Last Updated on October 27th, 2020

On September 28th, 2020, the U.S. Department of Labor (DOL) issued a hotline in response to two Executive Orders. Under the direction of the Office of Federal Contract Compliance Programs (OFCCP), a new email address was also issued. These communication methods are to receive and investigate complaints under existing Executive Order (EO) 11246 and the recent EO 13950. Both EO’s cover federal contractors. The new OFCCP Complaint Hotline is available at (202) 343-2008 or via email at

After the hotline launched, the OFCCP created a Frequently Asked Questions (FAQ) webpage dedicated to EO 13950. The contents of the FAQ (created on October 7th, 2020) include:

  • Examples of race or sex stereotyping and scapegoating;
  • Unlawful stereotyping and scapegoating in training programs; and
  • How to file a complaint under EO 13950.

On October 21st, 2020, the OFCCP announced it would release a Request for Information (RFI) as required under EO 13950. That release is schedule for October 22nd. The RFI seeks information about federal contractor and subcontractor training, workshops, or similar programing provided to employees. Federal contractors and subcontractors, as well as their employees, can provide materials in response to the RFI. The DOL will use the information submitted in order to develop materials and focus its enforcement of EO 13950.

Employers can locate the complaint contact information, FAQs, and the recently issued RFI on a newly launched DOL webpage. This was specifically created by the OFCCP to contain the latest information released on EO 13950.

Background of Executive Order 13950

Issued on September 22nd, 2020, EO 13950:

  • promotes economy and efficiency in federal contracting;
  • promotes unity in the federal workforce; and
  • combats offensive and anti-American race and sex stereotyping and scapegoating.

The order also enables employees to file complaints against a federal contractor using training in violation of EO 13950. Effective immediately, the EO applies to contractors who enter into federal contracts on or after November 21st, 2020.Connection Between Executive Orders 11246 and 13950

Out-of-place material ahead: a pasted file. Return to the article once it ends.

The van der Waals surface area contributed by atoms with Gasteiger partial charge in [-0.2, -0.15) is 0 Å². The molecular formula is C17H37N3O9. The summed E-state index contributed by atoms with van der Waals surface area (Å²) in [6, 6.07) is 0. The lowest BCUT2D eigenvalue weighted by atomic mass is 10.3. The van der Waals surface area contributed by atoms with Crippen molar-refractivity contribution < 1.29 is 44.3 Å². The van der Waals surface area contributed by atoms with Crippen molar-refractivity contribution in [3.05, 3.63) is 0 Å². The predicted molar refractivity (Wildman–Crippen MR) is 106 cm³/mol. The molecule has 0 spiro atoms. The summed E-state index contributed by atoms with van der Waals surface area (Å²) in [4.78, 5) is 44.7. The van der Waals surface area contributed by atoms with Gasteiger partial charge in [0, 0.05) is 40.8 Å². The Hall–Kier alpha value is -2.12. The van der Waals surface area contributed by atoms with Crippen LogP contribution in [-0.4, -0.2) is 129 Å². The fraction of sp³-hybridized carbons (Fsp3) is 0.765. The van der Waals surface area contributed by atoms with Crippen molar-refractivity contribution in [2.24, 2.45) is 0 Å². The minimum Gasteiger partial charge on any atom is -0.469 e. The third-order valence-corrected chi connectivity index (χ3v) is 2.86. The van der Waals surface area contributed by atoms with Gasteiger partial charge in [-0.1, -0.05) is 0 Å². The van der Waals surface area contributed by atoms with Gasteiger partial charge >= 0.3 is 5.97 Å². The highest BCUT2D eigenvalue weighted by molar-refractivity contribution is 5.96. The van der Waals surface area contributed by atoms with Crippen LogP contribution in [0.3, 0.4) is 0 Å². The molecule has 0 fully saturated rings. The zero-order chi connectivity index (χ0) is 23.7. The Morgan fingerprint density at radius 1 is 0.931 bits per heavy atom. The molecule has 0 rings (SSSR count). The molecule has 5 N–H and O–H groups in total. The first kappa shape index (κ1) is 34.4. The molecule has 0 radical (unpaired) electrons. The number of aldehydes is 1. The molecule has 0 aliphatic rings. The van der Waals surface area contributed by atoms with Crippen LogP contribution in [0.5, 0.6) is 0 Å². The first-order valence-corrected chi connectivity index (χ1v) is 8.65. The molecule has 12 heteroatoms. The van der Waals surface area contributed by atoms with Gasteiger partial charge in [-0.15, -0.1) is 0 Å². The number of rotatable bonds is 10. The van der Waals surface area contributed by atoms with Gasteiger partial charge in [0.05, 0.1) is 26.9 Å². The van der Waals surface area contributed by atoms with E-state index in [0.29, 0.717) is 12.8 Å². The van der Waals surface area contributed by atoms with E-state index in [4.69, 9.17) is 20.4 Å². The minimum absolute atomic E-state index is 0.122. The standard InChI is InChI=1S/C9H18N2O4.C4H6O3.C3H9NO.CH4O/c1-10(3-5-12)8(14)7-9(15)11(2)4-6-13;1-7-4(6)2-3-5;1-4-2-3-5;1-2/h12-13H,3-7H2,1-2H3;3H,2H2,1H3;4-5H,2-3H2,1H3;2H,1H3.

Training programs prohibited by EO 13950, however, might violate training obligations under the existing EO 11246. EO 11246 prohibits discrimination based on race, color, religion, sex, sexual orientation, gender identity, and national origin. It also prohibits inquiring about, discussing, or disclosing personal compensation or the compensation of others. An employee may file a complaint regarding training they believe to be in violation via the OFCCP’s website at The OFCCP can also send copies of the complaint form by email or regular mail.

Additional Laws Enforced by the OFCCP

The OFCCP also enforces Section 503 of the Rehabilitation Act of 1973 and the Vietnam Era Veterans’ Readjustment Assistance Act. These laws make it illegal for federal government contractors and subcontractors to discriminate in employment on certain characteristics. These traits are race, color, religion, sex, sexual orientation, gender identity, national origin, disability, or status as a protected veteran.

In addition, applicants or employees cannot experience discrimination because they have discussed their compensation or the compensation of others. Contractors and subcontractors also can not retaliate against applicants or employees for engaging in protected activities. These laws also require that federal contractors provide equal employment opportunity through affirmative action. For more information, individuals can call OFCCP’s toll-free helpline at (800) 397-6251 or visit

Employer Takeaways

Although the Executive Orders mentioned in this blog cover federal contractors, all employers need to take anti-discrimination training seriously. If your workplace has 15 or more employees, Title VII of the Civil Rights Act explicitly prohibits discrimination in the workplace on the basis of race, religion, national origin, and sex. Many states and local governments, however, also have anti-discrimination training laws in place for employers with fewer employees. Employers need to investigate which, if any, state-specific anti-discrimination laws they need to follow, and make sure that all employees are fully trained on the workplace’s discrimination prevention policies and procedures.